These two warehouses in Superior, Wisconsin are pretty popular places to photograph. After repeatedly seeing photos of them online, I wanted to see if I could dig up something about their history. It turns out that they were both built for wholesale grocery startups that found a home in Superior in the late 1800s.
The Osborn Mercantile was one of those wholesale grocery startups. The company spent $70,000 to build a new red-brick warehouse and office space at the northern tip of Superior. It was completed in May 1893, but the company’s partners split due to internal strife a month before they were set to move into their luxurious new offices. So the building sat pretty, but vacant, for about a year before finally finding an occupant. The Bemis Bags Company moved in and employed around 100 people to make their specialty ‘Seamless Bemis’ flour sacks. Once Bemis moved out, Globe Shipbuilding acquired the building. It was used for a handful of years before they sold it to H. Miscampbell Body Corporation — a Duluth-based truck manufacturer — who used the building until the mid-1920s. Since then, the building has seen various businesses come and go.
The Twohy Mercantile was the other wholesale grocery startup calling Superior home. Just before Twohy began building their new warehouse and offices, the Panic of 1893 struck and left the company’s future hanging in the balance. After months of indecision about investing $50,000 in a new warehouse in Superior, they finally broke ground in 1894. By 1902, Twohy had joined forces with their closest competitor to form a partnership in the wholesale grocery business to create the Twohy-Eimon Mercantile. They thrived here, even taking over the Osborn building next door for a brief time before leaving the area in 1916. The building was then used by a liquor importer until Prohibition began. The building’s longest occupant was Builder’s Supply, who used it until 1985. Not unlike the Osborn Building next door, the old warehouse has seen various businesses come and go since then.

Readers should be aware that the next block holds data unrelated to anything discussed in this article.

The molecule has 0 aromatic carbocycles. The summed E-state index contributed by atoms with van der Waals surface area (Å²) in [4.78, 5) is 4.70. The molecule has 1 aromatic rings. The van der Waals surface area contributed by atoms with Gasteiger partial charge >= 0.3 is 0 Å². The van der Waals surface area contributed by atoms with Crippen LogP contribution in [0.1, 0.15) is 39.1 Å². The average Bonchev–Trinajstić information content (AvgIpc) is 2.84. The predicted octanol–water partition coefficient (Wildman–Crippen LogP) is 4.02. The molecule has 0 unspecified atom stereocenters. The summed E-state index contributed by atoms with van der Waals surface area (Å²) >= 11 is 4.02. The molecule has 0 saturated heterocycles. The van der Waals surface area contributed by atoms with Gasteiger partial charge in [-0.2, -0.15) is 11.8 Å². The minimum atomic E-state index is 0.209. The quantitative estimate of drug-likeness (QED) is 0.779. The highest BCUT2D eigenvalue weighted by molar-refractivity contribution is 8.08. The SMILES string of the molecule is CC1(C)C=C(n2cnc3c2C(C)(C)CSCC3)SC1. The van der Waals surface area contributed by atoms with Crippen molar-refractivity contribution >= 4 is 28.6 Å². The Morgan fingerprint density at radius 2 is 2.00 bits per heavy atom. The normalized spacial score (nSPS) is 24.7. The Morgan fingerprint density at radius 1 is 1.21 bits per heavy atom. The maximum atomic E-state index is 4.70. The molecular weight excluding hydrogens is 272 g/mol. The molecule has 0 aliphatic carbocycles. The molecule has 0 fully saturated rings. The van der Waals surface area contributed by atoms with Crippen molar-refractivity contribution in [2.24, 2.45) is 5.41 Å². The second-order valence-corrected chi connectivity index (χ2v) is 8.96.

Pigeons seem to be the only ones going in and out of the buildings on a regular basis these days. While they aren’t abandoned by their owners, they are clearly unused or underused likely because of their rapidly deteriorating condition. But the buildings continue to stand proud, waiting for the right investor to come along to help them shine again.
** Update January 2022 **
Sadly, both warehouses were destroyed by fire on January 6, 2022.